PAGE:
First off: Paperless from Stacks4Stacks. A question that is regularly asked on the forums: "How can I put files online so that they can be downloaded?" The question arises most often because text links to file types that a browser can display natively, e.g. .jpg, or .pdf won't download the file, but display the file in question in the browser window.
But what if you want to share images with colleagues so that they can be used in a publication. Or what if you want to share an e-book? In such cases, it's impractical to first load the file in question to the browser and then save it to the computer.
Paperless solves the problem by searching an online directory for files and then displaying them for download. Each file that Paperless finds can then be downloaded with the click of a button.
Paperless' setup is extremely simple. You have two options to add your files.
Option One: Create a "downloads" folder on your desktop. Drop the files into the folder that you wish to place online. Drag the "downloads" folder to your project's resources. Publish your project. Paperless is already configured for this workflow, you don't need to alter anything. Your files are now ready for download.
Option Two: Create a folder on your server via FTP. E.G. "documents". In the stacks setup change the Paperless General Settings/Relative Path to ../documents. Publish your project. If your both your new "documents" folder and your "paperless" folder are at the top level of your site's directory, any files dropped into the documents folder will automatically appear on your Paperless page.
If you have placed the "documents" folder in a subdirectory, the Relative Path would be ../[subdirectory]/documents. If you have placed both the "paperless" and the documents folders within subdirectories, the path would be ../../[subdirectory]/documents.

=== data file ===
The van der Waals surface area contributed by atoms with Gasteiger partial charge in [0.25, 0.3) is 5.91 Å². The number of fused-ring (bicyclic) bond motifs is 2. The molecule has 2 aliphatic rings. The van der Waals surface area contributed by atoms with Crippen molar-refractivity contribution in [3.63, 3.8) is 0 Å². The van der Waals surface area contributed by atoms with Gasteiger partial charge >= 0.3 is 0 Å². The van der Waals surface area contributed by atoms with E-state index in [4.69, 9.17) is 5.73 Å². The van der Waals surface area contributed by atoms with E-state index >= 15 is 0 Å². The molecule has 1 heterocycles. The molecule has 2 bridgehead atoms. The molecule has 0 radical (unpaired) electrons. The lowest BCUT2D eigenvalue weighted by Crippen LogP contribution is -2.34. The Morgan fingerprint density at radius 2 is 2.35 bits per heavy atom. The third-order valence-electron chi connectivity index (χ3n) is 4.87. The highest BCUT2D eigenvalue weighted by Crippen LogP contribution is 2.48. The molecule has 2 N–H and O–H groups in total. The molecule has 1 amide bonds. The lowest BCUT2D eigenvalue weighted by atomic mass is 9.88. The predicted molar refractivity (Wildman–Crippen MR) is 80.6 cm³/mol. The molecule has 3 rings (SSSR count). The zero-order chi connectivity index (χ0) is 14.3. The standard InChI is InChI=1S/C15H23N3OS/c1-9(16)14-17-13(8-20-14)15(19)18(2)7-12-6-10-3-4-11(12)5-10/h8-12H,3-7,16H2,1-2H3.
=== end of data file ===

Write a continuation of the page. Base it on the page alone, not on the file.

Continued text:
../ informs the server-side php code that it is required to move up one directory-level each time it is encountered.
You may place multiple Paperless stacks on a page, if you wish to list more than one directory for downloads.
Paperless is highly configurable, so each aspect of the UI can be matched exactly to your site's design. You can also configure the way that files are ordered on your page and any changes within the downloads folder are reflected on your Paperless page immediately.
If you have set up Google Analytics for your website, Paperless has a Google Analytics option, and is able to communicate useful preview and download statistics back to Google Analytics, for display in your reporting data.
A list of your download files will be shown by their name. Next to each file name, the number of times that the preview button or download button was clicked is shown. From this information you can determine how many times a file has been downloaded and other information like the most popular times of day for downloads.
Paperless easily solves the problem of downloading files with RapidWeaver, it supports all common file types and will automatically display the correct document icons for common image formats, PDFs, Word, Powerpoint, Excel, OpenOffice, Pages, rich text, markdown, audio, video, zip, tar, and various code files so that these file types may be readily identified.